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1.3 Critical Reflection

I make observations on the process of image-making in text and film and make an attempt to clarify the relationship between image and meaning. My main inquiries are: How does an image move someone? Perhaps by a different measure, how does an image embody meaning? When does an image evoke empathy?

These inquiries are informed by my own practice as well as readings of feminist film theory. A longitudinal reading of Laura Mulvey’s essays published from 1975 till 2015 has affirmed my position to maintain a subjective, almost radically personal, approach — by observing how my own memory, narrative/narrativity and aesthetics (appearances, as John Berger calls it) interconnect. I will limit my engagement with, and therefore criticism of discourses that hinge on psychoanalytic, Marxist or Perician/Lacanian frameworks.

My practice in filmmaking has made me more aware of how I use words to construct images. As such, I will investigate two kinds of scenes. First, those I have created in my films: for example, the activity of coffee-making in my graduation project and the hands in my short film Seek (2019). Second, those that have resided in me over the years and that I rewrite for the memoir, including: a cabin I have never visited, lemons and the sky from my childhood. These lead to more specific questions: Am I translating the voice of a writer to that of a filmmaker? How do I convey meaning: with language or with image? How does each procedure of filmmaking (composing an image, blocking a shot, editing) express, interpret or change a feeling?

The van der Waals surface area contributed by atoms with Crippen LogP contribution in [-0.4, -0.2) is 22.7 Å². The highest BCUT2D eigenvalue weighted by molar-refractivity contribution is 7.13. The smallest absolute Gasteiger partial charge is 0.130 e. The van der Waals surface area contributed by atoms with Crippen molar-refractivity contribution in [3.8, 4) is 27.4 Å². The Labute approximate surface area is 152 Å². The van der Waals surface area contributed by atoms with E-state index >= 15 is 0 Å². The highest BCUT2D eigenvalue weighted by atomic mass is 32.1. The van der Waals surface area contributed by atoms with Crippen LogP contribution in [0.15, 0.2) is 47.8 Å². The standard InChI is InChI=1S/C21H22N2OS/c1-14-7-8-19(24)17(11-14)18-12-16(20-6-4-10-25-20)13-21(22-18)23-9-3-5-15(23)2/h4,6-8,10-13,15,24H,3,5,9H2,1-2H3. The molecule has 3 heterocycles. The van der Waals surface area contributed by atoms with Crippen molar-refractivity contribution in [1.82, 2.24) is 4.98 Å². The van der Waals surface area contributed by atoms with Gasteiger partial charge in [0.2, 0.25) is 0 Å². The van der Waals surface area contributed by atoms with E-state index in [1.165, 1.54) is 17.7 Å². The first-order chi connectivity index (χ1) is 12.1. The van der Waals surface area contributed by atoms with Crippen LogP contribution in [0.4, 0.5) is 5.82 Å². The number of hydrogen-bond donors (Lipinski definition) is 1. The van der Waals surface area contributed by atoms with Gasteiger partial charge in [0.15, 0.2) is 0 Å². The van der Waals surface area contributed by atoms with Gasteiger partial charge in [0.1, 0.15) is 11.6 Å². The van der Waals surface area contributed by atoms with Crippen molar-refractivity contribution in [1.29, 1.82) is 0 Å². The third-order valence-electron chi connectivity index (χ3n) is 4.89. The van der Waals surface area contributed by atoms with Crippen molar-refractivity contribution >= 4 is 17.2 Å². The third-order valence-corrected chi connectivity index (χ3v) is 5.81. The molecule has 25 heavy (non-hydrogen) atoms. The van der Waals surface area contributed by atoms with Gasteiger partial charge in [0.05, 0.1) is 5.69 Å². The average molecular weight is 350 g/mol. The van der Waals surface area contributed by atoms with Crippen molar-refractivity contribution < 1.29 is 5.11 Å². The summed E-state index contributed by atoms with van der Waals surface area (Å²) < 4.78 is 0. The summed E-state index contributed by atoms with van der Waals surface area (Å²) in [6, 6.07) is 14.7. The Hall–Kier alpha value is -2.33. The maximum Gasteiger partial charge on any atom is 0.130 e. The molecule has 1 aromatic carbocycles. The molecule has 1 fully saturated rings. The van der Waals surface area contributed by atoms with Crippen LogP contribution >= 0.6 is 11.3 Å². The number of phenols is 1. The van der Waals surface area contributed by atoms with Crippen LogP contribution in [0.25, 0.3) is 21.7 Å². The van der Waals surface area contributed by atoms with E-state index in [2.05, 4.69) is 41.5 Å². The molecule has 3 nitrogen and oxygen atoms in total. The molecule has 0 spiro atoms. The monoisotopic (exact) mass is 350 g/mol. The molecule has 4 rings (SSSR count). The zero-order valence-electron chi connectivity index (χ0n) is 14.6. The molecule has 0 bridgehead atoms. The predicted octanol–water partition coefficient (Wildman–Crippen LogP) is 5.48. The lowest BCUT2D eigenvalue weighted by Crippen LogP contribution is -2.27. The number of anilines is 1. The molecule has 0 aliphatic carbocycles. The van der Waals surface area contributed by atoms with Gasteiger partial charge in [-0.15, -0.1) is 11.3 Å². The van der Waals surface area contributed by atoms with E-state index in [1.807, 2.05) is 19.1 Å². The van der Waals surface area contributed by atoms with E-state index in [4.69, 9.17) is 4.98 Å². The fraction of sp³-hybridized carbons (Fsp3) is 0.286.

I will refer to close readings of films and theories that have helped me further these lines of thought. (I have included the list of references in my project proposal, section 3.3.) As I write out this part of the thesis, I hope to define my personal grammar within the poetics of film.

Note: I would like to discuss with Natasha how much abstraction I can — or rather, should — reach within the given word limit with integrity. I have noted the following discourses as relevant, but have not read much of them: life writing, autotheory, phenomenology, new materialism (Deleuzian), haptic visuality (Laura Marks).

earlier thoughts: reading the Cinematics

I read The Cinematic, an anthology of film and photography theories, with the intention to familiarize myself with relevant film theory vocabularies. The benefit of reading the anthology is the quick access to a sizable amount of different perspectives in one single volume. The drawback, on the other hand, is the density of abstract ideas and abstraction. The anthology includes pieces of canonical texts as well as criticisms regarding these pieces. This anachronism was confusing.

Luckily, I was shooting for a video project while reading these and had a chance to contemplate the theories through doing. My script featured a voice in search of a lost past with imageries based in nature.

Discussions about certain photographic quality of cinema [cite text] and the contemplations on real versus cinema time [cite text] had an impact on me during the production.

I came to realize that I am more interested in the cinematic — movement, association, directed experience in a set time — than the photographic — the captive moment that allows pondering for as long as one wishes.

So far, theories play a few roles in my practice:

1. Theories give me a historical perspective of what has been done. I am not studying art history in any comprehensive fashion, but through theories I am gradually learning to place my works and their relevance in accordance to the form(s) I choose.

2. Theories provide soundbites for rumination. I avoid jargons in describing my work (or even writing the imaginary wall text for it). When I read jargon-sounding words, however, the terms become starting points for connecting systems of knowledge. In articulating these connections I can strive to be genuine, specific, and unpretentious.

3. The case studies from theories give me works to see/watch/research, which helps widen my perspective. The fact that some of them resonate with me more than others drive me to inquire about my own preference — visually, narratively, affectively. By reflecting on other people's work I can also be more certain about my own aesthetics and processes.